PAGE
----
Tuesday, March 21, 2017

Microphone On Camera? How To Get Better Audio

Is your microphone on camera? External microphones will give you better audio quality than your microphone on your camera, but if you don’t have an external microphone there are some tricks to improving the sound.

In this short, one minute video, I cover one way you can help your viewers hear you better.

I deliberately shot it with the on-camera mic at a challenging location – the beach near my house on a windy day – to show you what I’m talking about. Normally we use and advise getting a camera with a microphone jack and a good external microphone especially in these shooting situations. We just happened to be at the beach shooting still photos with our Canon T2i this day and decided to shoot some video tips to demonstrate the shortcomings of a built-in mic and how to compensate for them.

The CanonT2i does have a microphone input for an external mic but we didn’t have our mic that day. (Next week, I’ll post a video from this same location showing you the difference when I use an external microphone. Subscribe to my channel on YouTube and you’ll get notification when it’s uploaded.)

If you are serious about shooting better quality videos you will want to invest in a microphone, and probably more than one kind. Inexpensive lavalier microphones can be found for $30; professional lavaliers cost $250 and up. A decent shotgun mic will cost $150 up to several thousand dollars.

Microphones are a good investment because unlike video cameras, they do not change much over time. A good microphone from 15 years ago is still an excellent instrument today. I’m using microphones I bought 12 years ago and they haven’t changed during that time.

An inexpensive video camera with an inexpensive external mic will outperform a better camera without an external mic in a noisy or windy situation. I recommend buying an inexpensive lavalier mic to always keep in your camera bag.

Why should you care about getting good audio? Most viewers will tolerate a jittery shot but click off if they can’t hear or understand what you are saying. As we like to say, “Sound is half the picture.” Get a mic – just do it.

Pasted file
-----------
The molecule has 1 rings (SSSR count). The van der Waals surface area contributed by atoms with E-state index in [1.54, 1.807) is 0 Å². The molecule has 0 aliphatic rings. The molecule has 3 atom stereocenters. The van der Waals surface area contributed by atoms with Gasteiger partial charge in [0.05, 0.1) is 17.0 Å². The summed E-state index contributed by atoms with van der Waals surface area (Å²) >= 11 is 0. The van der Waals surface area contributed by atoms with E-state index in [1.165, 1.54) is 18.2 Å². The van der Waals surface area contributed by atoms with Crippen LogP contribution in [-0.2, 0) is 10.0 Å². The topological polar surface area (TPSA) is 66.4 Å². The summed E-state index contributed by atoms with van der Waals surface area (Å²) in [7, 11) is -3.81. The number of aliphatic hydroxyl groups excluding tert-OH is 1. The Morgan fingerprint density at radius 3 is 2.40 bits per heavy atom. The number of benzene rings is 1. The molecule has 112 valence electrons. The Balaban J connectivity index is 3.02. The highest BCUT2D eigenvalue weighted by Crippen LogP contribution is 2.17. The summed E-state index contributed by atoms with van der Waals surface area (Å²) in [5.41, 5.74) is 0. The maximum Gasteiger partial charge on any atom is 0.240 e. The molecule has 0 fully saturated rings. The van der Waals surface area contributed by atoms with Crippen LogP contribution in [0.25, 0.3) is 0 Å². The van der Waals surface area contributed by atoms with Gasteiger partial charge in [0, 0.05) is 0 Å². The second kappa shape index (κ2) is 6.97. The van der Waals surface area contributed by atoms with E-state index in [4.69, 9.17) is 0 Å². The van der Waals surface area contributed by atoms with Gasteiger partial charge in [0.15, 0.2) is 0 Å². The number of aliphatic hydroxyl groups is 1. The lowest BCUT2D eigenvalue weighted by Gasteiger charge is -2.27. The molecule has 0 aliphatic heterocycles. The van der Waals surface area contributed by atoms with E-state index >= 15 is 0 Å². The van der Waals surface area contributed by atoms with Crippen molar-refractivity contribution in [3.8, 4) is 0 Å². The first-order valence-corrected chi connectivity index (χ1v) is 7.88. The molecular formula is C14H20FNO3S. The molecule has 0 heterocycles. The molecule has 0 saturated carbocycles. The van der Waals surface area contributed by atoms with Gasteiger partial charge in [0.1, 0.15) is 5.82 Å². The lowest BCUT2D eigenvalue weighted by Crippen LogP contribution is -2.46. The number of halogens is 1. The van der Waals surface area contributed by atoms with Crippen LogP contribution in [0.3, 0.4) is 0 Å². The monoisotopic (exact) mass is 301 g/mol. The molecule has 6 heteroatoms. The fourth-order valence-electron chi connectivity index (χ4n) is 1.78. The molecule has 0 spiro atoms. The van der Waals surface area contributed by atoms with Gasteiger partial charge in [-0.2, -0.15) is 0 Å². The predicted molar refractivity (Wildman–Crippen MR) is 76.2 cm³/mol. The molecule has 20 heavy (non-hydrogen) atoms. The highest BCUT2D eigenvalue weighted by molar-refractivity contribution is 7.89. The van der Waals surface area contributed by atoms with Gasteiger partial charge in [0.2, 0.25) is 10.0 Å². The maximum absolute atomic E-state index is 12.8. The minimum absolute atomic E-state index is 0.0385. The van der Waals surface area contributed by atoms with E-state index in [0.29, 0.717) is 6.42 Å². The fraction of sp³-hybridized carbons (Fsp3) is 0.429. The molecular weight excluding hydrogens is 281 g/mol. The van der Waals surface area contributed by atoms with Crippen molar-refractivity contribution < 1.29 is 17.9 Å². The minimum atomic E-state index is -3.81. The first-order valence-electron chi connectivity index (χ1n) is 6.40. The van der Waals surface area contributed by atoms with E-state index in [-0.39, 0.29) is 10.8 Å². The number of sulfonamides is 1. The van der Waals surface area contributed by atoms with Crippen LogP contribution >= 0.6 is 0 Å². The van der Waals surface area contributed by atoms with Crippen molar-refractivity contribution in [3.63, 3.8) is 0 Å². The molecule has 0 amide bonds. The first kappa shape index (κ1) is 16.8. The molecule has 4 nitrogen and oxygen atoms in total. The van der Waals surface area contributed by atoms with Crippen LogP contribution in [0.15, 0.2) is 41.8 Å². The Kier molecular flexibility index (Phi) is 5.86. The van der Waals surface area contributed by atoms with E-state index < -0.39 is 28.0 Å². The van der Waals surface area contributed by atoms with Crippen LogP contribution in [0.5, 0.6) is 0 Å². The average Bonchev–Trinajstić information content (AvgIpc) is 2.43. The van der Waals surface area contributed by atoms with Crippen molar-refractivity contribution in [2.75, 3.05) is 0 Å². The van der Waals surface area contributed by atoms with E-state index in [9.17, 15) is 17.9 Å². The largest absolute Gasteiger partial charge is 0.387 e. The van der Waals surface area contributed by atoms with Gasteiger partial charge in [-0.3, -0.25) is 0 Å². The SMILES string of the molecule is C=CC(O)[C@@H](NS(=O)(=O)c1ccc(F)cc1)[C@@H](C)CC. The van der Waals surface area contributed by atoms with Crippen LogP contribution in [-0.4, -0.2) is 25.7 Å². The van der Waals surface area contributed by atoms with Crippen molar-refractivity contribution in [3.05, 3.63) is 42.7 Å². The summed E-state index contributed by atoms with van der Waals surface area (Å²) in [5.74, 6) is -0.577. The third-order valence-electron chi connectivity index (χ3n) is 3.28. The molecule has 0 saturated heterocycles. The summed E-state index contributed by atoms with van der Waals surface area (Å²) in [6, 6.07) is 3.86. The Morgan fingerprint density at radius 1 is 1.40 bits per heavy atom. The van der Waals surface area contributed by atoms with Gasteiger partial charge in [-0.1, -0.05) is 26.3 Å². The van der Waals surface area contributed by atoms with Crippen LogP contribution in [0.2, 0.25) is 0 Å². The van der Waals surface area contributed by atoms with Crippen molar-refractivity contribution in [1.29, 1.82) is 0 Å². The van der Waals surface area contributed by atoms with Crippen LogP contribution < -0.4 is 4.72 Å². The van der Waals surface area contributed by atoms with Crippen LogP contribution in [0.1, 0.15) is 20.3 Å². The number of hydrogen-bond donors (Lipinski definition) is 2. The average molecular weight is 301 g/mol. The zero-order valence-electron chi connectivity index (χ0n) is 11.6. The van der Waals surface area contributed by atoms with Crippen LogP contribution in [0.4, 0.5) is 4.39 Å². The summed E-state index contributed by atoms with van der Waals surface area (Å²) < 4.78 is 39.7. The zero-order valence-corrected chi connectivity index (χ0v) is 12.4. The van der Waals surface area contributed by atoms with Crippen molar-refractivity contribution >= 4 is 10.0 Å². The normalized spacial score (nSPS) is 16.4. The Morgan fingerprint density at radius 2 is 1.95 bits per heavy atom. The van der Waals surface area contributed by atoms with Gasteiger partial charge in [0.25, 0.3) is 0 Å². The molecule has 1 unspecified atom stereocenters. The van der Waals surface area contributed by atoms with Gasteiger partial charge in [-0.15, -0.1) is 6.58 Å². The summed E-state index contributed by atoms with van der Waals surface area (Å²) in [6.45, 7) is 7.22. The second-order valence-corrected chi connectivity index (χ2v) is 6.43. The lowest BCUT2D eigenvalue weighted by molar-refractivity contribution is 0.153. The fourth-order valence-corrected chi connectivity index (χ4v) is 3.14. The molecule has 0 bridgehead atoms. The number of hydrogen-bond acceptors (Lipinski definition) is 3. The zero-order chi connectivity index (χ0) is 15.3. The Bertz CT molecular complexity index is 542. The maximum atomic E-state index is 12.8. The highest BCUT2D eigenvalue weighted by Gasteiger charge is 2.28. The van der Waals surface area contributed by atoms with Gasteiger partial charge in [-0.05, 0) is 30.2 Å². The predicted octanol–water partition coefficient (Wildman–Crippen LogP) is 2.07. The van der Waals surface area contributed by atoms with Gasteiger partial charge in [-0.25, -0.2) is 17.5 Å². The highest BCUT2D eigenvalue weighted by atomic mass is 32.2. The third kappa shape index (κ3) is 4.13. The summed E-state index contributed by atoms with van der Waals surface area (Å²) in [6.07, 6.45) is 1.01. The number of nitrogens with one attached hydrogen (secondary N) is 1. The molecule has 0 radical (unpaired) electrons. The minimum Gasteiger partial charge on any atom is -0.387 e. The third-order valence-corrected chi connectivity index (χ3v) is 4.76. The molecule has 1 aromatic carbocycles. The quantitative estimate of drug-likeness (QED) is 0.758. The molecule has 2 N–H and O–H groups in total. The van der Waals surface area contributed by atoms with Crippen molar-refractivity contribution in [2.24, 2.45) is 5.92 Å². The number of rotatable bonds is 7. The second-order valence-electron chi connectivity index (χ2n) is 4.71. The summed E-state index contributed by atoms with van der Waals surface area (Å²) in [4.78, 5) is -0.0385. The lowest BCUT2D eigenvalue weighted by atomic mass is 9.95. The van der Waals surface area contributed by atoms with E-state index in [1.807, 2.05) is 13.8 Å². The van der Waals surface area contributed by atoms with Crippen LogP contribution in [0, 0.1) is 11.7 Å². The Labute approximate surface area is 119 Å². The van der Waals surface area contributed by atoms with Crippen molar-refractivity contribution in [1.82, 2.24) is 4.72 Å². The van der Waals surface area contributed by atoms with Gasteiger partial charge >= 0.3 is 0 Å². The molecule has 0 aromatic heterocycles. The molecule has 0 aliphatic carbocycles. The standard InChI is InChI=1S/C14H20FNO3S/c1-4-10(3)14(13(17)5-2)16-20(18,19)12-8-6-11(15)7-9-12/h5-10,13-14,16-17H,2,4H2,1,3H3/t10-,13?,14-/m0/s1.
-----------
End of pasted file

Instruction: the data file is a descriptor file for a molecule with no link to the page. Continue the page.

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Comments

5 Responses to “Microphone On Camera? How To Get Better Audio”
  1. Jason Nast says:

    Can you recommend an inexpensive wireless lapel mic I can use with a Kodak Zi8?

    • Kim R Miller says:

      As a wireless lavalier mic, I would recommend Audiotechnica ATR288W or Audiotechnica PRO 88W – The prices are about $179 to $199. If you spend anything less than that, you’ll be disappointed. A really good one will set you back about $500. You can get less expensive wired ones of better quality but not wireless.

      Hope this helps!

  2. Geoff Stock says:

    Absolutely correct, the closer to the microphone the better. If you have a wide angle lens put it on so you can get the talent even closer. Also, to stop the wind buffeting the mike if you don’t have a windsock try putting a piece of material over the mike to decrease the wind getting in. A folded over handkerchief or old sock may help. Make sure you are listening with headphones to make sure the sound is still getting through clearly and the material is not flapping against the mike and making it worse. Bad audio will ruin every shoot. The 3 biggest secrets with audio, headphones, headphones, headphones. Keep up the great tips, Geoff Stock.

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  1. […] I posted a video with a tip on how to get better audio with your on-camera microphone. As promised, I shot this new video over the weekend to show you why we use and recommend upgrading […]



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